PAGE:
Published by Bold Strokes Books on 12/14/15
Genres: Fiction, Romance
At twenty-three, Jamus Cork’s plans are simple—graduate college, stay in New York City, and write. But those plans change when his parents are suddenly killed and he finds himself the guardian of his little brother, Nick. Jamus ends up back in the Boston neighborhood where he grew up, with a crying toddler on his knee and the challenge of building a new life for himself and the boy. Jamus somehow finds a way to navigate the ups and downs of single parenting, but over a decade of raising Nick, Jamus never truly overcomes his struggles with loneliness and the guilt he feels as the sole survivor of the crash that killed his parents. That changes when he meets bookishly handsome Sean Malloy. There’s a spark between the two men, but both must face down their own private demons to find love in the Irish enclave of South Boston.
When I first came across this title for promo, the unassuming cover and title really had me curious. I’m constantly looking for new authors of queer romance, but finding decent work has been…difficult. So, I poked around a little and discovered that Brothers had been nominated for “best romance” by a LGBT literary group. Okay, so maybe there’s something here, I thought and decided to give it a go.
My initial reaction is: this book is not a romance. Yes there are undertones of a romantic connection between two of the characters but the majority of the story (as in 90% of it) has nothing to do with that part of their relationship. I’d say the romance is a supporting character to the larger story: the dynamic of brotherhood.
Presented to the reader in a third person narration, Brothers tells the story brothers Jamus and Nick, and Sean and Kevin. I can’t say that I had a connection to any of these characters. I’ve never faced the struggles they endure, such as raising a child as a young adult following the death of my parents and dealing with the guilt and self doubt that accompanies it. Nor have I experienced PTSD or had to come to terms with a sexuality that my family and community would not accept. Despite my lack of connection, I had a furious curiosity about these characters and how they would overcome such adversities.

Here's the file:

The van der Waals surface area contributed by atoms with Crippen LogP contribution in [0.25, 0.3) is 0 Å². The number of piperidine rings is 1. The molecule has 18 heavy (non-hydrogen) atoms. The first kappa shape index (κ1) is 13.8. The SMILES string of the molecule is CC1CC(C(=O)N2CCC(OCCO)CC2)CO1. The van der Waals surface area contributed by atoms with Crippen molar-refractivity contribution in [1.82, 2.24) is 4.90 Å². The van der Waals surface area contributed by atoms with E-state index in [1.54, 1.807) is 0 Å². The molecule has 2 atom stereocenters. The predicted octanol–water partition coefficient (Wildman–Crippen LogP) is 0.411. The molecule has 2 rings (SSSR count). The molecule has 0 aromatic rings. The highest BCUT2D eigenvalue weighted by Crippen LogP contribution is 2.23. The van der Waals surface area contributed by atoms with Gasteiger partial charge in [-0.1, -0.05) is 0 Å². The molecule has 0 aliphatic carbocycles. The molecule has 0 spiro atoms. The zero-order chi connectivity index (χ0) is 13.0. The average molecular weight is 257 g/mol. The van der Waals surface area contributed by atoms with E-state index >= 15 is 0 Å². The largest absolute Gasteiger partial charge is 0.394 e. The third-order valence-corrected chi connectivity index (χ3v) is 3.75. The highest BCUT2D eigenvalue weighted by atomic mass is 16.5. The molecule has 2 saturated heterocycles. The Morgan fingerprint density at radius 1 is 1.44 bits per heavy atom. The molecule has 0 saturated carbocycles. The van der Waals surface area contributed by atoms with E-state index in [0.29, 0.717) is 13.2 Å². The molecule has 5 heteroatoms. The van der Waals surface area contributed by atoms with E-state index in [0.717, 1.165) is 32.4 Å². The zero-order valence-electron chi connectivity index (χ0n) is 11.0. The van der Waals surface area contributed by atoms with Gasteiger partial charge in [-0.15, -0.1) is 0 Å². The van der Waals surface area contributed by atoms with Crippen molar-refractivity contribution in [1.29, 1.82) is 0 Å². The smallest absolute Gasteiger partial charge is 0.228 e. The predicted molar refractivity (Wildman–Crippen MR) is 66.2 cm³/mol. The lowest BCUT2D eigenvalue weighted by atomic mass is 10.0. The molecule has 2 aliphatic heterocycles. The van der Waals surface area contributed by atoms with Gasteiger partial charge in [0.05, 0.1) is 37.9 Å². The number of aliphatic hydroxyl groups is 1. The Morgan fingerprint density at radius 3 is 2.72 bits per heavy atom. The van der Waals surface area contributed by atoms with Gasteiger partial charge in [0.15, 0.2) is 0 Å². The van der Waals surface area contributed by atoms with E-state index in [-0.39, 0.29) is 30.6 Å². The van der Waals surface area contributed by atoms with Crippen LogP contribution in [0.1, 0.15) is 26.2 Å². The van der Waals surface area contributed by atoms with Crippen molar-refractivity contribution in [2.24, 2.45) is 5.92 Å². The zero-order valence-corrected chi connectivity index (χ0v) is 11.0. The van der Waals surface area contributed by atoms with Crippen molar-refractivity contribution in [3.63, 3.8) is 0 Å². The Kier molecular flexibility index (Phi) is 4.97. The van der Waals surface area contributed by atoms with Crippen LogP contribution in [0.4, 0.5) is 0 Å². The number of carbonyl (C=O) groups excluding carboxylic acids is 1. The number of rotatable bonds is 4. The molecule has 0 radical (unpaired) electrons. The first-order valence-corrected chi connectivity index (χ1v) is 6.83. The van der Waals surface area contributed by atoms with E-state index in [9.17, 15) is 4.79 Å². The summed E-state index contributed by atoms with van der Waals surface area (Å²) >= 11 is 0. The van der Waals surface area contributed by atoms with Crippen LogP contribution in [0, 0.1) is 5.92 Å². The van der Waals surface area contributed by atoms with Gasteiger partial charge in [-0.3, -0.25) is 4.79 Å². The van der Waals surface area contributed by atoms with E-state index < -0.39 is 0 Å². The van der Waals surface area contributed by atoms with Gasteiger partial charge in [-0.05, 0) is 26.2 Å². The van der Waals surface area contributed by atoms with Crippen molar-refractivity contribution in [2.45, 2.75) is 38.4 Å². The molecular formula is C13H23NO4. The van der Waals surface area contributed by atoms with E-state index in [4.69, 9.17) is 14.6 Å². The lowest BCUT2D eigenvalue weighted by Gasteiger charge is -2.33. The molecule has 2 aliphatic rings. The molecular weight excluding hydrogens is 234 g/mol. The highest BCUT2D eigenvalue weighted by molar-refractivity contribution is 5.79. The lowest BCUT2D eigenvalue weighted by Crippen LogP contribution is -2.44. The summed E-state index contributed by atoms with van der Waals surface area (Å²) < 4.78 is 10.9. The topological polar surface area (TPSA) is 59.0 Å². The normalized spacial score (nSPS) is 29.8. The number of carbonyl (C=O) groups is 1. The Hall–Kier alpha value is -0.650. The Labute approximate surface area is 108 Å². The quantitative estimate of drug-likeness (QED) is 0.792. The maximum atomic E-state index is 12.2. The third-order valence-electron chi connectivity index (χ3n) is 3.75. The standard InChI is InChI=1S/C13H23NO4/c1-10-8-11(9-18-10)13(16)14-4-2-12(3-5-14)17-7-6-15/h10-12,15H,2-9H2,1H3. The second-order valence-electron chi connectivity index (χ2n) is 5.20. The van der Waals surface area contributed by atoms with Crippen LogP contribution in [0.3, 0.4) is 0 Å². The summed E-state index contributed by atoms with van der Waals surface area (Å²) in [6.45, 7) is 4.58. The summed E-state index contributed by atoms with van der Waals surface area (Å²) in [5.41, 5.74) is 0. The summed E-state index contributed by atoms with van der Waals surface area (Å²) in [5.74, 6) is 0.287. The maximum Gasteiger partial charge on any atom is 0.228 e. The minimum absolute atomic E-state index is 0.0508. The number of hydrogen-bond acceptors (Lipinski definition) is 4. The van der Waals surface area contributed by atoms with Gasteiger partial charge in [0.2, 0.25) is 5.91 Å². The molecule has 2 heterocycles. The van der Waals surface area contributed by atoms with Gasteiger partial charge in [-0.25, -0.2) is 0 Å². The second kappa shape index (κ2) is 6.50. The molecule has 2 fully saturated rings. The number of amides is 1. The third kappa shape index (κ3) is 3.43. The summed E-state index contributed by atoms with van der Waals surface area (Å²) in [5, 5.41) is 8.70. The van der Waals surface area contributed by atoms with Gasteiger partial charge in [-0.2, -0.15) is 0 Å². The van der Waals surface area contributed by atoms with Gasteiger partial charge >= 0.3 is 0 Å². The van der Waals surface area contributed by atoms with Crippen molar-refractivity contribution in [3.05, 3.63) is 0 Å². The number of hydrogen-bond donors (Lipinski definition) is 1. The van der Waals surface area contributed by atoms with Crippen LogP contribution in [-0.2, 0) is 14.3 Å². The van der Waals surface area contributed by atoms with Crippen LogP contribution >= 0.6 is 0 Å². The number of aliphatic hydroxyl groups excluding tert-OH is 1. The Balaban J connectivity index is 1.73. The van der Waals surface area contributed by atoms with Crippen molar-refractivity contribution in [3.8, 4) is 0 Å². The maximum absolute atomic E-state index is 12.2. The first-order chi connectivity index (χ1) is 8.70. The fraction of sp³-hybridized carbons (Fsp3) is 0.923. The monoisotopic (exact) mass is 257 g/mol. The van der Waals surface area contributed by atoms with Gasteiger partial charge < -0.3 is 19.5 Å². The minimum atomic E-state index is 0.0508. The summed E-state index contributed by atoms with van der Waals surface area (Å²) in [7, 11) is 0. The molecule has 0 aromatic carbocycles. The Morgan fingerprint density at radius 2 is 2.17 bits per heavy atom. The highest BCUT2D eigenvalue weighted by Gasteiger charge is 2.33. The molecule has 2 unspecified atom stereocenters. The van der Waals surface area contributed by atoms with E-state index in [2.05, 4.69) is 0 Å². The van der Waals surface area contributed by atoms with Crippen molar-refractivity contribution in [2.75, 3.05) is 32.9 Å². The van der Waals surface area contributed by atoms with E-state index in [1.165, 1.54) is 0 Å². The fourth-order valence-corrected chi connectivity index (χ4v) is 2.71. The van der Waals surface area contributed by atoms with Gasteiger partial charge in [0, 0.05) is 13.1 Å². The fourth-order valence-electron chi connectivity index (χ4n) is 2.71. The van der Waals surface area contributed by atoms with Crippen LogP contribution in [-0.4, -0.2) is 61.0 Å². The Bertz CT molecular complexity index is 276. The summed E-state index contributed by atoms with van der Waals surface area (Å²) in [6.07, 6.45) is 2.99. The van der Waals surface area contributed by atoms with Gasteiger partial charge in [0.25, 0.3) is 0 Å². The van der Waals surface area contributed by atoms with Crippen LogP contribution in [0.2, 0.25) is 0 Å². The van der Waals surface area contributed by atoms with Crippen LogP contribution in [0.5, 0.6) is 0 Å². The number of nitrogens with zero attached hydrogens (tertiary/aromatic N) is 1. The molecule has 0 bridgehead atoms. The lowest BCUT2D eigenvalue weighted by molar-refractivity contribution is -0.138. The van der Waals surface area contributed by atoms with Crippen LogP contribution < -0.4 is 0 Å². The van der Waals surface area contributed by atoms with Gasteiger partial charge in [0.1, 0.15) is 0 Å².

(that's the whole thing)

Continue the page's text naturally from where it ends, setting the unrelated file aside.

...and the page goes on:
Unfortunately, I’m still left a bit curious and it stems from something I value so much as a reader – character development. Who are these people?? I never actually felt anything from them. And not because I couldn’t see their fear or self doubt but it never went further than that. There were no complexities or development of these traits beyond the superficial. I wanted more from them. I mean, fuck the fact that the romance was near nonexistent, which is pretty disappointing considering that it’s categorized as such, whatever. But when I can’t connect to a character despite having nothing in common with them, or when significant conflicts essential to the storyline are not brought full circle, it just doesn’t work for me.
Technically speaking, it’s written well. Grammar, punctuation, sentence structure, yadda yadda. It’s all there and it’s all good, yet the story held a lack of focus. The shifting between the narratives of each chapter felt clumsy. Just as I was getting to the nitty gritty of a situation or started to feel a character gaining self confidence or begin to explore and address their inner turmoil, the chapter would end and the focus would shift to someone else and I felt a little bewildered each time. Oy, such a miss.
This book has so much potential but it just never got out of its own way for me. If technical skill was all I was reviewing, you’d probably want to read this book and I’d probably recommend it to you. But, I’m not, and I can’t, so I won’t. Bummer.